Infrastructure Placement Analysis System (IPAS)

Description:

The oil and gas industry, as well as other industrial and commercial enterprises frequently must coordinate planned sites for drilling or other operations with environmental regulators.  The environmental issues are complex, usually involving a lot of different factors related to a given site – such as soil conditions, slope, drainage, and the location of significant environmental assets, such as Extraordinary Resource Waters.  A problem exists in coordinating industry plans with environmental regulators in an efficient manner.  The University of Arkansas has developed a software tool to address the problem.

The Infrastructure Placement Analysis System (IPAS) is multifunctional software whose primary purpose is to enable rapid screening for gas developers during infrastructure placement planning stages.  The system provides a secured and centralized resource where operators and regulators can perform pertinent geospatial analysis on a range of environmental issues related to the oil and gas industry.

IPAS has tools that will compare a proposed well pad or gathering line location against several data layers (erodible soils, proximity to extraordinary resource waters, et.)  Based on the result of the comparison, the system will provide information to the user indicating potential environmental impacts associated with the placement.  The used can also run simple models that predict spill directions from a simulated reserve pit failure.  Another feature of the tool is the ability to submit a link showing the proposed placement for review or comment.  One intention of this tool is to enable more streamlined communication between the regulating agencies and the user.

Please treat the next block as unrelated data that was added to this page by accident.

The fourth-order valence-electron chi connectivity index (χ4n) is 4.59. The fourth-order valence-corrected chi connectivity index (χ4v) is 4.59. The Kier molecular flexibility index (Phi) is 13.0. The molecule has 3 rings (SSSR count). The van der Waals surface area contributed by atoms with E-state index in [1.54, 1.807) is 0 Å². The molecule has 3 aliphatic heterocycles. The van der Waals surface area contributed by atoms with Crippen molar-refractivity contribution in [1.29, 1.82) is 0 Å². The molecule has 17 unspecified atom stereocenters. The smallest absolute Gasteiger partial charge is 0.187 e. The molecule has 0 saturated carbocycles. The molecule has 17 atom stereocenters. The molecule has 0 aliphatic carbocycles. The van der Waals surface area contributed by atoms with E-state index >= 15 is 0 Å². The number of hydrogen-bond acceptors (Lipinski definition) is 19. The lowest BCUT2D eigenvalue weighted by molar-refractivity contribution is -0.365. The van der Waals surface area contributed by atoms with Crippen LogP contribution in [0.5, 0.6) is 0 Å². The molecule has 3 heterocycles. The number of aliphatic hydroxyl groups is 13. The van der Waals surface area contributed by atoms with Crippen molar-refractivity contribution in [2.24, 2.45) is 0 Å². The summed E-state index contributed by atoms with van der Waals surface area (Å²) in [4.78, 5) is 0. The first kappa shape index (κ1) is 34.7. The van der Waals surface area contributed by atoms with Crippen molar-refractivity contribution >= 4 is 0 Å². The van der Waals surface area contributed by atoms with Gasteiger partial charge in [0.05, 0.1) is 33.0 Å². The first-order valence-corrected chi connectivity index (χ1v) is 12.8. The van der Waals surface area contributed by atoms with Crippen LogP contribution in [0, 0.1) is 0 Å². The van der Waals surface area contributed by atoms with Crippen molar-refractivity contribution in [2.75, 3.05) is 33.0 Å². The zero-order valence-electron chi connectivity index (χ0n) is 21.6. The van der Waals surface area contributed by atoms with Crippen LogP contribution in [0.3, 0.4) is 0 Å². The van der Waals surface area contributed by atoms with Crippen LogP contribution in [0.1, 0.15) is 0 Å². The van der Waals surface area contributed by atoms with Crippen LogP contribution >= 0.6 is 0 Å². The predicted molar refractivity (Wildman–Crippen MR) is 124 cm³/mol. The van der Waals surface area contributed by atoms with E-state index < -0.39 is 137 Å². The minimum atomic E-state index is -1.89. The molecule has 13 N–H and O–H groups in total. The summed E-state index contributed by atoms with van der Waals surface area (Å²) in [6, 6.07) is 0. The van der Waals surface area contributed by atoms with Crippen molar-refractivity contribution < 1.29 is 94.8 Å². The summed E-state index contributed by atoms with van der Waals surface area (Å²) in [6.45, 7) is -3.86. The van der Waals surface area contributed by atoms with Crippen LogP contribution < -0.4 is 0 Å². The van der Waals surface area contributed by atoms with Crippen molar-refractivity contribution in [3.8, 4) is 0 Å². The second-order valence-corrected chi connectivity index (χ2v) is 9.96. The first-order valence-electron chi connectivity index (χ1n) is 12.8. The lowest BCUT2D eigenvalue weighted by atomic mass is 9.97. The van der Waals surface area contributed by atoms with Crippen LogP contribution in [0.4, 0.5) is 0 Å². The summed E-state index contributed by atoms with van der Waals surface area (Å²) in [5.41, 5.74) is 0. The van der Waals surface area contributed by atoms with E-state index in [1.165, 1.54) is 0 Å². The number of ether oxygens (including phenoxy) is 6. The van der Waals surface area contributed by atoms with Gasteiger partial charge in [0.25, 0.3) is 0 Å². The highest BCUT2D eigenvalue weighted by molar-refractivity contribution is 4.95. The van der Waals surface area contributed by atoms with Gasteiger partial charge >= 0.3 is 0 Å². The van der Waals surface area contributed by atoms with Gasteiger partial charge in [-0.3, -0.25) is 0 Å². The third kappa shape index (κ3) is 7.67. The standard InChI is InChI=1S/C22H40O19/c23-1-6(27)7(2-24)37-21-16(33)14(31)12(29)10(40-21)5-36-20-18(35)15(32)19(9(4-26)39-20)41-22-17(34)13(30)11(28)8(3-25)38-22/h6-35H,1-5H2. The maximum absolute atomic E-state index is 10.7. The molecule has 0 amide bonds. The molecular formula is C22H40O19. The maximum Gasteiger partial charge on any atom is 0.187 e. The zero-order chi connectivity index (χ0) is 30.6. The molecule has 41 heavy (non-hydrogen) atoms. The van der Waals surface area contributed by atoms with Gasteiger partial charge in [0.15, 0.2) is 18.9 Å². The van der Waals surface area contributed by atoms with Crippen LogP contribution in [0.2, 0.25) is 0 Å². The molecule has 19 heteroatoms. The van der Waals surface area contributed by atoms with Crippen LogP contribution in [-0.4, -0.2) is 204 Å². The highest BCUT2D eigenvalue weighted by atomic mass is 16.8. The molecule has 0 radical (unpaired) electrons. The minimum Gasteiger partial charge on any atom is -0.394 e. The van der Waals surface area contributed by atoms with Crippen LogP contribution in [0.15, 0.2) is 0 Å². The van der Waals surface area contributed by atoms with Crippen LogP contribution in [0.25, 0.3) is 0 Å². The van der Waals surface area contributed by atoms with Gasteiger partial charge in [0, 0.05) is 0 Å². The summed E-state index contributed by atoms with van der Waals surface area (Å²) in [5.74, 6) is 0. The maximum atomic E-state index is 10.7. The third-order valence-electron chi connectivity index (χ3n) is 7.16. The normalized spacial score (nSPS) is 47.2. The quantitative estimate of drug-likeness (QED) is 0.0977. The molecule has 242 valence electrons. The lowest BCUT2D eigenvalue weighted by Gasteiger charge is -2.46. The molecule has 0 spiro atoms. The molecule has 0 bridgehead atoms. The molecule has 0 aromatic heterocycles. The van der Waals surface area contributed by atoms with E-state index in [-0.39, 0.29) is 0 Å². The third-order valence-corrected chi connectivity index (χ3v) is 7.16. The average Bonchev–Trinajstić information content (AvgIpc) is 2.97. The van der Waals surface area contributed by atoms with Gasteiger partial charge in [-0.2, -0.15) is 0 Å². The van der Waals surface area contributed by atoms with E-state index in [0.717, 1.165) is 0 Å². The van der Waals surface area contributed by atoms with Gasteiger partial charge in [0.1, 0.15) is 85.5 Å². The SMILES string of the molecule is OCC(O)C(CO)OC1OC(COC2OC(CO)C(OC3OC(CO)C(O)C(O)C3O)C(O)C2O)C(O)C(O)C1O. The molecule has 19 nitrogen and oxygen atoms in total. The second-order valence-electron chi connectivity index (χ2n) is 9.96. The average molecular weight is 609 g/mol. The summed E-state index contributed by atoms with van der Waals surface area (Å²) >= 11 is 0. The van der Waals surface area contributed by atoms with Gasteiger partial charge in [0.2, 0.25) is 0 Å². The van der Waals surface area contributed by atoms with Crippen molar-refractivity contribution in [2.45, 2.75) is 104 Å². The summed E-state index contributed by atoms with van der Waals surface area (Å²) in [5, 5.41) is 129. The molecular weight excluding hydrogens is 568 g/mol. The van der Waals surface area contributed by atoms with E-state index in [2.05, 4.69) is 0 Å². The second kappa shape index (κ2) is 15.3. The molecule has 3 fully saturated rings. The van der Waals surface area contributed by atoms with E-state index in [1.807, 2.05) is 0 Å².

This software is available for license; For more information, contact;

 

Mark Swaney

mswaney@uark.edu

 479-575-7243

Ref:  13-27

 

Patent Information:
For Information, Contact:
Mark Swaney
Technology Licensing Officer
University of Arkansas
479-575-7243
mswaney@uark.edu
Inventors:
Peter Smith
Malcolm Williamson
Jackson Cothren
Greg Thoma
Keywords:
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